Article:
Blog Talk: What Does Your Book Blog Say About You?

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If it’s possible to judge a book by its cover, why not a blogger by their blog?

Look at the statements below and choose the FOUR that you think most closely describe your blog.   Each statement is numbered. Match the numbers to the words in the table at the bottom of this post to find out what your blog says about you….


  1. Your blog includes a blog roll or list of other book blogs you admire
  2. You frequently take part in tags, blog hops or feature ‘who’s that blogger’ type posts
  3. Your blog has been going for more than a year
  4. You display your stats – views, followers, etc – prominently on your blog
  5. Your most frequent posts are discussion pieces
  6. Your blog features lots of custom-made graphics
  7. Your blog has an archive, lists of reviews by category/genre/author, reading list pages or challenge pages
  8. On your blog you feature books from a number of different genres
  9. Your blog focuses on one main book genre
  10. Your blog is linked to at least four of the following social media channels: Twitter, Facebook, YouTube, Instagram, Pinterest
  11. You frequently feature books with some of the following characteristics: LGBT; gender diversity; people with disabilities; characters from ethnic, cultural, and religious minorities; banned books; literature in translation
  12. Your blog has used several different design themes
  13. You post at least five times per week
  14. You post less than five times per week
  15. Book reviews on your blog are most likely to be for ARCs or recently published books
  16. You often feature author interviews/Q&As

 

BlogTalk

Why not share in four words what your blog says about you in a comment below.

Blog Talk: What Makes A Great Author Q&A?

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I’ve been doing quite a few author Q&As recently so it got me thinking: what makes a great author Q&A?

Here are some tips and suggestions based on my own experience. A lot of these are pretty basic, I know. However, I shudder when I think back to some of my early efforts. Even these simple guidelines would have made my questions a whole lot better.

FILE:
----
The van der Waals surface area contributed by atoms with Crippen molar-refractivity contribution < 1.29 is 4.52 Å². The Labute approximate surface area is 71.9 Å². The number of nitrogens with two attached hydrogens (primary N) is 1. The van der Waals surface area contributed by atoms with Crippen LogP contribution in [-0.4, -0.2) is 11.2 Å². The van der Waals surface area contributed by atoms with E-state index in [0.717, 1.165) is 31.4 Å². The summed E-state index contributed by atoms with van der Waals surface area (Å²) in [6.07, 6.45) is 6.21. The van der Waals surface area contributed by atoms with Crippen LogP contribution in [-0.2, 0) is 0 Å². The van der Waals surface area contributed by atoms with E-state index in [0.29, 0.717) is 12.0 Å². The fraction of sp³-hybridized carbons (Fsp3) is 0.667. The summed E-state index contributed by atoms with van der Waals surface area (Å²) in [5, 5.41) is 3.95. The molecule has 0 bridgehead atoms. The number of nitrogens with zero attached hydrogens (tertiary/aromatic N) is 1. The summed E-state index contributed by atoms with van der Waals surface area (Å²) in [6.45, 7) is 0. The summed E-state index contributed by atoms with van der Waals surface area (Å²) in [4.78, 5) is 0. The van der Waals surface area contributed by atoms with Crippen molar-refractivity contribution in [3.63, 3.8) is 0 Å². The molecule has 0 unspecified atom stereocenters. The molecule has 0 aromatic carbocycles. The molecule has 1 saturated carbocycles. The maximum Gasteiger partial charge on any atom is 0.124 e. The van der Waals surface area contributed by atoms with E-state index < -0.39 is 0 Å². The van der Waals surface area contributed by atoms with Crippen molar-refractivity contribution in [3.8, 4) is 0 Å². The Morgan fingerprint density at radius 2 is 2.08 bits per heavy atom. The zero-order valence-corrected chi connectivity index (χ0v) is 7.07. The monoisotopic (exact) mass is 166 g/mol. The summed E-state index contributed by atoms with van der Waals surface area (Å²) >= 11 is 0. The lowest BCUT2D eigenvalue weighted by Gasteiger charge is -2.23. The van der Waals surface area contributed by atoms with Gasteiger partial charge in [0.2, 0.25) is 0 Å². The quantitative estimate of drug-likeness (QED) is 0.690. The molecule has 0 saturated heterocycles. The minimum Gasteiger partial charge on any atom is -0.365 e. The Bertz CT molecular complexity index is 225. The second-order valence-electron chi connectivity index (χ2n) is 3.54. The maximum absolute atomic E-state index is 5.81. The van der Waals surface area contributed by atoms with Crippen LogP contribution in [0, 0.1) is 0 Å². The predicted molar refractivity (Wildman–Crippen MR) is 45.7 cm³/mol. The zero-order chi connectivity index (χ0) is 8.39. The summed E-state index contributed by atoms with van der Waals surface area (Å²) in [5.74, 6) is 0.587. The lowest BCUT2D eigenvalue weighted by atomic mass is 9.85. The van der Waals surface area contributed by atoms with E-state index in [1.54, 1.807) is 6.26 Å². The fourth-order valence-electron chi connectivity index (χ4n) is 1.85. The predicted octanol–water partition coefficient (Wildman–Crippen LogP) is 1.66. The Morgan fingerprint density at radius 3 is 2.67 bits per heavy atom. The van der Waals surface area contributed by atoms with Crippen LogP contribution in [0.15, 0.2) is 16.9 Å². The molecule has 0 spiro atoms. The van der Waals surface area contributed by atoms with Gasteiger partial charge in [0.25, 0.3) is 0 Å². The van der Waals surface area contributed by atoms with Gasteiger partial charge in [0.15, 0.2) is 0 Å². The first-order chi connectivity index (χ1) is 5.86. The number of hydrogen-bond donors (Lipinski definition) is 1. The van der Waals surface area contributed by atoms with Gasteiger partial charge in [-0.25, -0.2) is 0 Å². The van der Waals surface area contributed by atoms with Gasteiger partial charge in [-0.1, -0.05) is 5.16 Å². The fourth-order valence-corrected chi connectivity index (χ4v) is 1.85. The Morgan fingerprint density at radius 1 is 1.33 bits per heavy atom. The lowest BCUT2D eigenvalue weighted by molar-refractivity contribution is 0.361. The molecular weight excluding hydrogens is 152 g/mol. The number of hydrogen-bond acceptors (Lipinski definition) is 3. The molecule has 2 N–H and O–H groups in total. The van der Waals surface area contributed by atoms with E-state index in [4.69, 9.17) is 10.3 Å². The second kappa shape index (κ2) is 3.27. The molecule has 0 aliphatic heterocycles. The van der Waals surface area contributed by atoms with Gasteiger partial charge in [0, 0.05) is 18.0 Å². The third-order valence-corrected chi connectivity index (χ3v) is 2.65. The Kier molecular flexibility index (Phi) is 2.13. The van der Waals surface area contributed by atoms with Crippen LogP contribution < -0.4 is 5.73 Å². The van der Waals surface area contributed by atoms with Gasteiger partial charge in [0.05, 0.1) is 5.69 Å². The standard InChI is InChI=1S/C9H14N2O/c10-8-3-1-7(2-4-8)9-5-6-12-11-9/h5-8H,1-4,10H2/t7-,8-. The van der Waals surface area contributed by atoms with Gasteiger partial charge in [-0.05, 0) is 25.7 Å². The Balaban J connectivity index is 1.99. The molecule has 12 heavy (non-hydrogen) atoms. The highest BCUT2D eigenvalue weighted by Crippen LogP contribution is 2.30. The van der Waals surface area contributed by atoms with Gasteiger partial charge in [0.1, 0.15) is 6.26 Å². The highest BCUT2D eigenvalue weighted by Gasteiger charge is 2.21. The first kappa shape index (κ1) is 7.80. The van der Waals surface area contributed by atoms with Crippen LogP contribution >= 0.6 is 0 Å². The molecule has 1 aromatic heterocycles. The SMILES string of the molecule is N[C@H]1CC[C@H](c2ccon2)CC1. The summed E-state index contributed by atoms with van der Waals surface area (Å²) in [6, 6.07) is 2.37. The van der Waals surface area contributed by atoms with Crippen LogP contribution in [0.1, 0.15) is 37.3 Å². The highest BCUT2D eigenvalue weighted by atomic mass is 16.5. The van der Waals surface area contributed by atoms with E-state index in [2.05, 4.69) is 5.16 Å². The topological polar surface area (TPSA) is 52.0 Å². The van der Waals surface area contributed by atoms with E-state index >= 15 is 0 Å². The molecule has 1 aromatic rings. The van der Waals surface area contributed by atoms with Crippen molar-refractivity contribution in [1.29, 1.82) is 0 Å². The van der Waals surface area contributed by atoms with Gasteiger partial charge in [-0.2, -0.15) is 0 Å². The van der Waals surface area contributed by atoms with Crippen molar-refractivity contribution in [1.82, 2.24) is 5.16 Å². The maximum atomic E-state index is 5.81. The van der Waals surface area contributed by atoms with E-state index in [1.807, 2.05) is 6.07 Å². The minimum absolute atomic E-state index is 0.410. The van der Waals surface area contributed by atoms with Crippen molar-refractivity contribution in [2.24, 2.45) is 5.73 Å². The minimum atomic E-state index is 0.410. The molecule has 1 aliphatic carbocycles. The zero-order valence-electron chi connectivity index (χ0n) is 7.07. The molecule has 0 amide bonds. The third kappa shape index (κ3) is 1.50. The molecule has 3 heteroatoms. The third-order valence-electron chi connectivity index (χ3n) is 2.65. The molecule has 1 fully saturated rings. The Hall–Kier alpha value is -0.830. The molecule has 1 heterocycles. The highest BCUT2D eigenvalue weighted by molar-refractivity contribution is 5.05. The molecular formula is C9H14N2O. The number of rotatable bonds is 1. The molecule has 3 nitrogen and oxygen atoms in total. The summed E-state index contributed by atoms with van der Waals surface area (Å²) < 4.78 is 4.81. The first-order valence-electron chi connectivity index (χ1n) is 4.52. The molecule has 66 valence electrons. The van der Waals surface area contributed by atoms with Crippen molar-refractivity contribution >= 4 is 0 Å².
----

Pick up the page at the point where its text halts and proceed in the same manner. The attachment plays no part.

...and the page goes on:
• Great questions make great answers, I think, so be prepared to invest time in researching and preparing your questions
  • Personally, I’m not a fan of standard questionnaires. I believe a set of questions tailored to each author produces more interesting responses. However, that doesn’t mean you can’t have a few questions you use frequently – especially if they’re really good ones!
  • Even if you haven’t read the book, you can get ideas for questions by reading the book blurb, the author’s bio, their website or blog.  Not only are you likely to come up with better questions but the author will probably appreciate you having taken the time to find out about them and their work.
  • Try to find an interesting statement the author has made about their book or their approach to writing that you can ask them to explain.
  • 8 to 10 questions seems like the right number to me and ideally the author’s answers should be no more than 150 words. Any more than that and it can start to read like an essay
  • Again this is personal preference, but I like to concentrate my questions on the book and the author’s approach to writing. I’m not that interested in their favourite colour or whether they prefer cats or dogs – but each to their own
  • Remember, the purpose of your Q&A is to allow the author to talk about their book in such a way that it provokes the interest of potential readers.  So ask open questions that allow them to elaborate, explain and discuss their ideas.
  • If part of a blog tour, ensure you allow sufficient time for the author to craft thoughtful responses to your questions
  • Be polite – you’re not trying to catch them out or be the next Jeremy Paxman!
  • Finally, practice makes perfect.

Bloggers – do you have tips for coming up with stimulating interview questions?
Authors –  what great (or not so great) questions have you been asked?